The true rate of assault on Northern Territory paramedics has been underreported, insiders say.

Last year saw 50 reported cases of assault on St Johns Ambulance NT paramedics, but ambulance services director Andrew Thomas says the true total is much higher.

He says incidents are often going unreported.

“It's becoming almost a culture within paramedics that it [is] almost seen as being accepted,” Mr Thomas has told the ABC.

“Across the Northern Territory we had a number of assaults where our paramedics received physical blows to the face and the head, some of them have been when their back was turned, and we've all seen the information around one-punch hits.

“We've had people spat on, people threatened with objects … rocks thrown at vehicles while they are driving.

“It is probably fortunate that over 2019 we haven't seen anyone more seriously injured.”

Of the 50 reported assaults in 2019, 34 resulted in staff requiring medical treatment and time off work.

Mr Thomas said the assaults sometimes delay the urgent medical treatment of patients.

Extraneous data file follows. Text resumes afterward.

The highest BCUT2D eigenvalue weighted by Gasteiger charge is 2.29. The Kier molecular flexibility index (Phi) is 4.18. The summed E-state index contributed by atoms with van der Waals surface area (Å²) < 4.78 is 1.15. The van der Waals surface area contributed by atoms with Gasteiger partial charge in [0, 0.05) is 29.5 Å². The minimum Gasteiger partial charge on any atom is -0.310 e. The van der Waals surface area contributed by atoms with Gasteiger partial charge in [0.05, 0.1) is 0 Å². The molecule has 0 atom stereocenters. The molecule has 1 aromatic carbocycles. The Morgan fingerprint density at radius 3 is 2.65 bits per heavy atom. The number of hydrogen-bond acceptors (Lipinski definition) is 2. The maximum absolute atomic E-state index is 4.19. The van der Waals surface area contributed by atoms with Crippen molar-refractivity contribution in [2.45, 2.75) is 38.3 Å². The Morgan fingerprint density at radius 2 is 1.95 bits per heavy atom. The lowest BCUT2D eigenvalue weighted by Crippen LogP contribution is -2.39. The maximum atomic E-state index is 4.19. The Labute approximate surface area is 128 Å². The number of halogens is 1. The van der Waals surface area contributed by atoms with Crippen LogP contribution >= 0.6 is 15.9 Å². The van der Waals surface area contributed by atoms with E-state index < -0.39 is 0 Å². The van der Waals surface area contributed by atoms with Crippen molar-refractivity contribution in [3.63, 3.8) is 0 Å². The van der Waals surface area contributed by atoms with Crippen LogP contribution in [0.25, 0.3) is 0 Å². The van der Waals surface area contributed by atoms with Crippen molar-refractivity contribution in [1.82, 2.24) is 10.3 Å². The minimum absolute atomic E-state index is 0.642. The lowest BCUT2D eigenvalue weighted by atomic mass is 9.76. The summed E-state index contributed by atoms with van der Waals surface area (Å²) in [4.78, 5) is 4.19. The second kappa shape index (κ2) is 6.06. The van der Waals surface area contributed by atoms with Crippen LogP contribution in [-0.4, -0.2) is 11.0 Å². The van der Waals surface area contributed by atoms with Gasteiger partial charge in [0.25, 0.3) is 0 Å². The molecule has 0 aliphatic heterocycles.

“We're probably now starting to see some of the psychological impacts on staff,” he said.

“They might not feel as comfortable to respond at night-time or certain types of cases might bring back some sort of memory.

“Trying to keep an eye in the back of your head, takes one eye off the patient.

“We've told people before, for their own safety, to pull back and wait for police to come and support them.”

The NT Government brought in harsher penalties in 2019 for assaults on health workers, applying the same penalties to assaults on police.

It is unclear how many people have been prosecuted under these new laws.